Shutdowns happen every dayWritten by James V. Reyes-Picknell Friday, 09 October 2009
For some companies and their maintenance departments, implementing best practices is more about the journey rather than the destination itself. With many years of experience, James V. Reyes-Picknell will help you make critical change happen on the shop floor and chart a course for success.
Major shutdowns and turnarounds involve extended downtime. If you run 24/7, each day represents roughly 0.3 percent of your uptime and potential revenue. If plant availability is on the order of 90 to 95 percent (and that's good for most maintainers), your downtime is the equivalent of 16 to 33 days of turnaround time.
Few operations spend that much time in major outages. A greater portion of downtime happens daily due to unexpected outages. Why are a lot of companies able to do a great job of planning and executing major outages, yet fail when it comes to day-to-day planning, scheduling and work management?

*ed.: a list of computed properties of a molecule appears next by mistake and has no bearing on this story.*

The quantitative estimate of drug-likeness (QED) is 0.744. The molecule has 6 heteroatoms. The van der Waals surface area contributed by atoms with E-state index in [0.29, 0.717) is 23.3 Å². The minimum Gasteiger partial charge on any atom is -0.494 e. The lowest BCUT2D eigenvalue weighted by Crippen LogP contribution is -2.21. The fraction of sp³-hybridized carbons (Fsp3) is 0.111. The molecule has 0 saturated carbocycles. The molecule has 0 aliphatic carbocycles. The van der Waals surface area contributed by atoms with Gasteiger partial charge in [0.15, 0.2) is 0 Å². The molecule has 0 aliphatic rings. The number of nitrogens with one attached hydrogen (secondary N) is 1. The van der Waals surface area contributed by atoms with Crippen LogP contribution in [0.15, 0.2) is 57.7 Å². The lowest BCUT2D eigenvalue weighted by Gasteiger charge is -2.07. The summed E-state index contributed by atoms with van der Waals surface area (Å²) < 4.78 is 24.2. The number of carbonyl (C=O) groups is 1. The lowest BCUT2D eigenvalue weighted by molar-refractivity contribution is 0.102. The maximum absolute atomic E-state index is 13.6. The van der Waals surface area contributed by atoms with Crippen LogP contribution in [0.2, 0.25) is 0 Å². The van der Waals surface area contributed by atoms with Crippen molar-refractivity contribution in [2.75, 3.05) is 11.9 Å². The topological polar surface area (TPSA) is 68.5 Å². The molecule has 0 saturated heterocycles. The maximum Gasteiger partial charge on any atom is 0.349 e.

The same techniques we use for shutdowns apply to every job that has a work order. Except for scale, the scope is the same-a plan is a plan, a schedule is a schedule and managing your own workforce is no different than managing contractors during a shutdown. However, planners chase parts, supervisors and tradespersons scramble to plan their own work, purchasers pay premium prices and spare-parts inventory people jump to meet emergency needs.
Shutdowns involve the entire company and maintenance is in the spotlight. Shutdowns are big and have a large business impact on management in a short time. Like performers on a stage, maintainers must keep everyone happy. Unfortunately, maintenance seems to get attention only when something goes wrong.
Shutdowns create pain, but the bigger problem is everyday stuff. In fact, a 50-percent improvement in wrench time can shorten a shutdown by a third. If that same wrench-time improvement occurred more often-you would create proactive programs that deliver improved equipment reliability and uptime performance.
Published in Features